How Toronto Has Fared as One Big City

Commentary, Frontier Centre, Local Government, Role of Government, Taxation, Worth A Look

Ten years ago, six municipalities were merged to create today’s Toronto. There are those who still believe amalgamation damaged the city, while others say it will take more time before the benefits are realized.

The late urban guru Jane Jacobs always seemed to have the soothsayer’s knack for predicting when public policy would ruin a city.

On Feb. 3, 1997, she warned an all-party committee at Queen’s Park against folding together the six cities that today make up Toronto.

“Respect for difference in neighbourhoods is essential,” she said. “Megacity bureaucracies cannot respond with this kind of pinpoint accuracy. It defies common sense to inflict on the citizens and businesses a government that is less responsive than what they have now.”

Was Ms. Jacobs right? Did amalgamation wreck Toronto and the former municipalities of East York, Etobicoke, North York, Scarborough and York?

Jan. 1 is the 10th anniversary of amalgamation. And while it’s clear the amalgamated government is not an unqualified disaster, it is also not the lean, efficient polity of which its supporters dreamed. The megacity has not lived up to the hype.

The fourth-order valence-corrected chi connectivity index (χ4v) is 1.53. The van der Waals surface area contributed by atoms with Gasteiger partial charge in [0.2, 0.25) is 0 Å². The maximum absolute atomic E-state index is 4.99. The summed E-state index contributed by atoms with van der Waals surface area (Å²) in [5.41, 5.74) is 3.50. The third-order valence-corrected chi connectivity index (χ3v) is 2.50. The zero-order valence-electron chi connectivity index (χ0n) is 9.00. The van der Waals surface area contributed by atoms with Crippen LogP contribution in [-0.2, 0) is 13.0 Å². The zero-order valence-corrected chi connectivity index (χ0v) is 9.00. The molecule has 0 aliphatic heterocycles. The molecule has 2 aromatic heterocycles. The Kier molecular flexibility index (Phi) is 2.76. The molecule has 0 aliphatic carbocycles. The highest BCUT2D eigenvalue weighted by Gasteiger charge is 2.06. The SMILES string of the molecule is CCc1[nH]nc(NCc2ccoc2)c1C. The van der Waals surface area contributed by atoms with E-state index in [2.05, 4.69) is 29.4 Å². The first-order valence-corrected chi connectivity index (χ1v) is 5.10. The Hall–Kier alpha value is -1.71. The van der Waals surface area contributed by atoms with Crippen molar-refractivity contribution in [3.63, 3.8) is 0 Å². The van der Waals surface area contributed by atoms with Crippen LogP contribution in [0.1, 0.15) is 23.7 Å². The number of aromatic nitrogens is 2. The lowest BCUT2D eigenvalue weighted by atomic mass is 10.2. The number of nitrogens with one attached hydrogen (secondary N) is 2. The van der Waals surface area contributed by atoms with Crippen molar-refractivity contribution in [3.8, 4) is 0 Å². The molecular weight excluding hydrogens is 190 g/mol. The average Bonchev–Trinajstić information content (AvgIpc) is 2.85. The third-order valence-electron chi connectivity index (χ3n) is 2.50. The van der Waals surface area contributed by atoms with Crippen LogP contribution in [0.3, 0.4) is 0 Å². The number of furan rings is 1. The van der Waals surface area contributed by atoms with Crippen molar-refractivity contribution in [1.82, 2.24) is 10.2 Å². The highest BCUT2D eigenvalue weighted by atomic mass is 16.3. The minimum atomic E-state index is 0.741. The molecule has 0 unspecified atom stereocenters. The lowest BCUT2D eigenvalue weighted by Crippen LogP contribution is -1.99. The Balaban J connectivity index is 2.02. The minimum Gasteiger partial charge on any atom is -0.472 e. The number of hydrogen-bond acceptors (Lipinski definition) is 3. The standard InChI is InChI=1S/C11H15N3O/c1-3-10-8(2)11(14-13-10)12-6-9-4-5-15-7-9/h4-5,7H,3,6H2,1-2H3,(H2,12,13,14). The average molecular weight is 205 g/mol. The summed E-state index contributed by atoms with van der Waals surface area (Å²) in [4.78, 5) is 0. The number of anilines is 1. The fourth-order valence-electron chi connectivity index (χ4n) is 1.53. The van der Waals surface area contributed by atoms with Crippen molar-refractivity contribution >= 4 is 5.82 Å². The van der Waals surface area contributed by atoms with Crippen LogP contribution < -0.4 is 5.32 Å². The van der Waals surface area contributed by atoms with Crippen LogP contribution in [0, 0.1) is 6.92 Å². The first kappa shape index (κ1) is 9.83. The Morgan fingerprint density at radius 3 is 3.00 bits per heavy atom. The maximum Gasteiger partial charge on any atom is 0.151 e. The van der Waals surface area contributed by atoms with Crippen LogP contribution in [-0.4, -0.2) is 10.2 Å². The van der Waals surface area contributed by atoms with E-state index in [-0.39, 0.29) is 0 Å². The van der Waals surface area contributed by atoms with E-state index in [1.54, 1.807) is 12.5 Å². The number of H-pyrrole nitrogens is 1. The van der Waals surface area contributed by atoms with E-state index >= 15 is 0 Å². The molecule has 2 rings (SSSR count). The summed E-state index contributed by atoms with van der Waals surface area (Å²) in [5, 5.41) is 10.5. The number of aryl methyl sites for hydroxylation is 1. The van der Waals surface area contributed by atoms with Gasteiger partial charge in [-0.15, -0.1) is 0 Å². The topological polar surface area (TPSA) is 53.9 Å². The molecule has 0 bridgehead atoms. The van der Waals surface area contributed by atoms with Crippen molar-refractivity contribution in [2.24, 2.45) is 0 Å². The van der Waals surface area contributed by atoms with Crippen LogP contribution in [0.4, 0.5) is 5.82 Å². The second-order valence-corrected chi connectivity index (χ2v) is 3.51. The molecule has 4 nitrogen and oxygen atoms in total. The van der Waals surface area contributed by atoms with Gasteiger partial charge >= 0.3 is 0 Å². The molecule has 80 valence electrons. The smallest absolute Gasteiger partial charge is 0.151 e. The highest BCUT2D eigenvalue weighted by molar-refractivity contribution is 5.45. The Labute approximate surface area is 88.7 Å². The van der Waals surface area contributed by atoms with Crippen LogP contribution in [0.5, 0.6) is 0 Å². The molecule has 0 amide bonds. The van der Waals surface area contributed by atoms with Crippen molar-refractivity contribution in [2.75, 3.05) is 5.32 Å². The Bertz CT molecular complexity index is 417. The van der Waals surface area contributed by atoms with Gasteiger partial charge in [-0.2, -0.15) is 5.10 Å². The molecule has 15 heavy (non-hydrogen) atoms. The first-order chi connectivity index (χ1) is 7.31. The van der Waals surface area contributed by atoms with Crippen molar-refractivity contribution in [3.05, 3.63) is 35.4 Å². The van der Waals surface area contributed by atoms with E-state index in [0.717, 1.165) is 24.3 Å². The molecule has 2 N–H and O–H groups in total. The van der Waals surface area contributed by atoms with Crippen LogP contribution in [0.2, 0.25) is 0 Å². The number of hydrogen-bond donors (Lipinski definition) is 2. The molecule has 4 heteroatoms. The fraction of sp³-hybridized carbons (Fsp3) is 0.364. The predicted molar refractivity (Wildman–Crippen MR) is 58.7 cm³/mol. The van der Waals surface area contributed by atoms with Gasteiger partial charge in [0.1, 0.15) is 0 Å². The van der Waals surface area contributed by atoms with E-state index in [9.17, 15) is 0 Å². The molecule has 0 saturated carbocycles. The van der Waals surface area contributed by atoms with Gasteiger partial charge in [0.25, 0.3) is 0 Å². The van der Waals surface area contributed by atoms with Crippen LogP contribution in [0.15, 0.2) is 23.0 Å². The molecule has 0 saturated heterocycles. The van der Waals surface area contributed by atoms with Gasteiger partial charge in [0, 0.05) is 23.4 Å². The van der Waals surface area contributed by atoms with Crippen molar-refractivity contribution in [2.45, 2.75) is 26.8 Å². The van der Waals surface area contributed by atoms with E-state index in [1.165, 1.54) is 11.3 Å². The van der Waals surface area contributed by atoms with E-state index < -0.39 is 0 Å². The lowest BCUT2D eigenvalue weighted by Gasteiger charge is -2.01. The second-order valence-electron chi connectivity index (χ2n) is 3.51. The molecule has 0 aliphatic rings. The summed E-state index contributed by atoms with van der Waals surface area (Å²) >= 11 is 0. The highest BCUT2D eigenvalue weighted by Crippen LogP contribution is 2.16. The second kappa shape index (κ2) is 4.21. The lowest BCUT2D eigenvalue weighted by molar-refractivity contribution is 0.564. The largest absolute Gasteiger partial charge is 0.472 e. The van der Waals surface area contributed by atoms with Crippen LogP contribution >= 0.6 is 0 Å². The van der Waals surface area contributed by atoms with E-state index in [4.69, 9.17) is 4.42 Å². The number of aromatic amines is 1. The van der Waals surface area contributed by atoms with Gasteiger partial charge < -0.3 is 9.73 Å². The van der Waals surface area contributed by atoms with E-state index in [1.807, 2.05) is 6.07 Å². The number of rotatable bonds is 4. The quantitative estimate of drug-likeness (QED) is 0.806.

Promised savings of $300-million per year never materialized. Staff is up, not down. The city employs 4,015 more people today than it did in 1998.

The people of modern Toronto have not gelled. The former suburbs and their poorer residents are increasingly shut out of the bounty downtown, according to a University of Toronto study released this month.

“All the attention and all the money, it seems to be focused more on downtown Toronto,” says Toronto City Councillor Frances Nunziata, who was the last mayor of York. “Unfortunately, in the suburbs like York and Etobicoke, the revitalization is not happening.”

Even the city’s top bureaucrat, Shirley Hoy, readily admits Torontonians feel cut off from the megacity’s council and the colossal bureaucracy that buttresses it.

“I know that citizens feel disconnected from their government,” Ms. Hoy, the city manager, says. “I think there is a sense that easy access to city government, as well as meaningful engagement of citizens in issues like planning … they feel we don’t have the effective structures in place yet.”

Mayor David Miller, the megacity’s second boss, sees problems, too.

“Amalgamation was rushed. It was based on the wrong idea that there were going to be massive savings,” he said. “It was done against the will of people. Oh, and there was downloading at the same time and a tax freeze. You add those things all up, it was a recipe for chaos and that’s what ensued.”

He also sees the positive side of amalgamation. Toronto can enact sweeping policies and make city-wide planning decisions that would never have made it through six governments.